We usually think of SEO in terms of content. And we want our blog posts and articles to be filled with those popular keywords and engaging information and entertainment that keeps visitors and followers coming back for more. You work hard to gain those backlinks that tell everyone you are popular and an expert in your niche. After all, those search engine bots are watching your every move.
In all of our efforts to gain SEO, we sometimes forget all about our website and how it, too, may impact SEO. After all, it is there that we really want visitors and followers to come, so that we can promote the products/services we provide.
The Role of Design in SEO
Most professional designers understand that web design is more than just a sleek, cool site. There are other considerations which relate to SEO, and these cannot be ignored. Here are some of those factors.
Over half of web traffic now comes from mobile devices, and Google has realized this. That is why it has now adopted a mobile-first strategy, indexing mobile sites ahead of desktop ones. The implications for designers are obvious. What key content is placed on the website must also appear on the mobile site or app and in much the same way. Otherwise, Google will not index it well.
There is an upside to all of this, though. Google also recognizes that mobile versions, with their smaller screens, will need to place content behind accordions or tabs. And there will be no penalties for this design. In fact, Google itself created a post about the change. Good designers will read through this information, to get a detailed understanding before creating a mobile-first site.
- Organizing Those URL’s
Google is not happy when URL’s are not clear and specific. If a user is searching for something specific, the more specific your URL can be, the better. You may be in the business of pet supplies, for example. If a searcher is looking for dog beds, and you have a page related to those products, then the URL must be specific to that. So, rather than something like, “www.domain.com/id658924,” the URL should read “www.domain.com/pet-supplies-beds.” Google will now index it correctly in the category of pet beds.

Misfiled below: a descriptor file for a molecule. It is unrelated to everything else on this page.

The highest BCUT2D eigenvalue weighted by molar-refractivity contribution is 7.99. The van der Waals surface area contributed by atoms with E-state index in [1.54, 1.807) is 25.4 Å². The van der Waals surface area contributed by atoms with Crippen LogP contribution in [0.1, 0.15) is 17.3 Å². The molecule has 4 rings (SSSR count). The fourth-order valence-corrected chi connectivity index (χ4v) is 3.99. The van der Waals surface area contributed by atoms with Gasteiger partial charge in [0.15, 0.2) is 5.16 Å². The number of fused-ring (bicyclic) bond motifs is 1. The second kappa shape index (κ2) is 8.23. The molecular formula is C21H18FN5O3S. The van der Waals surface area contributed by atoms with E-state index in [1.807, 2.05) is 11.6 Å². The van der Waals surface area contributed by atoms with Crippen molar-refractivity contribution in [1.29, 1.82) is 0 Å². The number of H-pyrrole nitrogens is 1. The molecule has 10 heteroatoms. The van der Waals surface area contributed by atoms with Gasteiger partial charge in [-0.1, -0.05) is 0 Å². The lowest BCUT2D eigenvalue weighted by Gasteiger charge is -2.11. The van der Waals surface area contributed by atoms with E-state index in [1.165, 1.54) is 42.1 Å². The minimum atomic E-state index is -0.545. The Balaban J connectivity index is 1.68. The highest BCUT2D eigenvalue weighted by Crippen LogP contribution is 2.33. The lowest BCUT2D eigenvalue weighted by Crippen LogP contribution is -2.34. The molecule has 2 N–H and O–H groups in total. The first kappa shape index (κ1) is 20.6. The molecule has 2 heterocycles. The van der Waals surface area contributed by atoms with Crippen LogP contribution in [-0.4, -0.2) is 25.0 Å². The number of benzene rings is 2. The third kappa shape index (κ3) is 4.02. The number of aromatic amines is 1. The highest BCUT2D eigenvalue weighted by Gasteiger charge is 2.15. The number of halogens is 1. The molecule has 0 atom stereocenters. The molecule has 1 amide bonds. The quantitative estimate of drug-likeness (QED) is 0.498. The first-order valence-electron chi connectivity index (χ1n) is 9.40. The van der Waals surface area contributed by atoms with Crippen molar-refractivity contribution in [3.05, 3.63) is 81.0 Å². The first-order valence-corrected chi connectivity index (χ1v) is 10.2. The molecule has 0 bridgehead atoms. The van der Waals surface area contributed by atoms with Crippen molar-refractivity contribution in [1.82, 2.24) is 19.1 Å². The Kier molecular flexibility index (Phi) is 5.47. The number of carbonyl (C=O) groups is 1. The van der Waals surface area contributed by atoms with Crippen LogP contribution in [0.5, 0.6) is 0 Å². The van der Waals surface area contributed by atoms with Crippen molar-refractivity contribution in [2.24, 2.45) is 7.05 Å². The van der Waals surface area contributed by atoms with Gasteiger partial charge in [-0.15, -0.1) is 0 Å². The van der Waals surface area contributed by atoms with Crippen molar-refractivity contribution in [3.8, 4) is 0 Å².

- The Need for Speed
Visitors want fast loads. So does Google, and speed is a ranking factor. In fact, 40% of consumers state they will abandon a site that does not load within three seconds. While this is not a hard and fast “rule,” seed is obviously important, both as visitors bring up a site and as they navigate through its pages. A good designer will know how to increase speed.
- Use of Images
If you can say it with images rather than text, do so. Visuals and videos are what mobile device users want – they don’t want to read print on a tiny screen. Plus, the more visuals, the more people will stay.
The issue is, of course, that large heavy images will slow a site down. Designers use compression tools to combat this – those that provide good compression without impacting quality.
Another important SEO factor is to use captions and alt tags for descriptive purposes.
- Clear Navigation
Visitors to a site want and easy and seamless experience. Otherwise they don’t stay. And if they bounce quickly, Google knows it. This mean that tabs and links must be very specific, so a visitor knows where to go to find the information needs. And if the site is an e-commerce one, shopping cart and checkout must be streamline, especially if the site owner does not want to face abandoned carts.
- Localization for Foreign Audiences
Designers who will be creating sites that are to be translated into foreign languages (either for local non-native speakers or for expansion into other countries), will need to understand that translation is not the same as localization. It takes an expert in the cultural nuances and unique idioms/phrasing of a foreign language to do this right. The most effective solution is to find the best translation site possible and get a consultant. Nothing can be worse than offending an entire group of potential customers, because goofs have been made.
- Stuffing – It’s Not a Good Thing
Content marketers learned this quite a while ago. They researched what they thought would be the most used keywords and keyword phrases and literally stuffed them in any place they could, even when they made no sense in placement. Google hanged all that, penalizing this practice.
In website design, popular keywords/phrases are still researched, and tools to do that have become quite sophisticated. Still, using them only as they can appear naturally in the midst of text is critical.
- Being Printer-Friendly
You may think that this could have nothing to do with SEO, but it does indirectly. If visitors can print out pages of your site, so that they can review them later, chances are they will return, once they have had that opportunity. And use CSS – it will get rid of debris.
- Plan for Resolution Variety
Google may index mobile sites first, but they will still track traffic to the desktop version too, as well as the number of other screen sizes available to users. All visuals/images and even text must display well, or visitors will be turned off. If the design is responsive as created, this should not be a problem. Still, the site must be tested on all possible devices.
- Avoid Flash
It’s a common problem. A user gets a message, “Flash Player has stopped working.” It’s frustrating and often a cause for a user to bounce. And, because of its “iffy” stability, Google does not particularly like it either.
One More Note
This list of 10 considerations ought to help keep search engines happy with your site. It’s important to remember that Google does index every page of a website, actually crawling around about once a week. It’s smart to update a site regularly, with new content, and to regularly test to be sure that links are all working and that everything loads quickly and smoothly.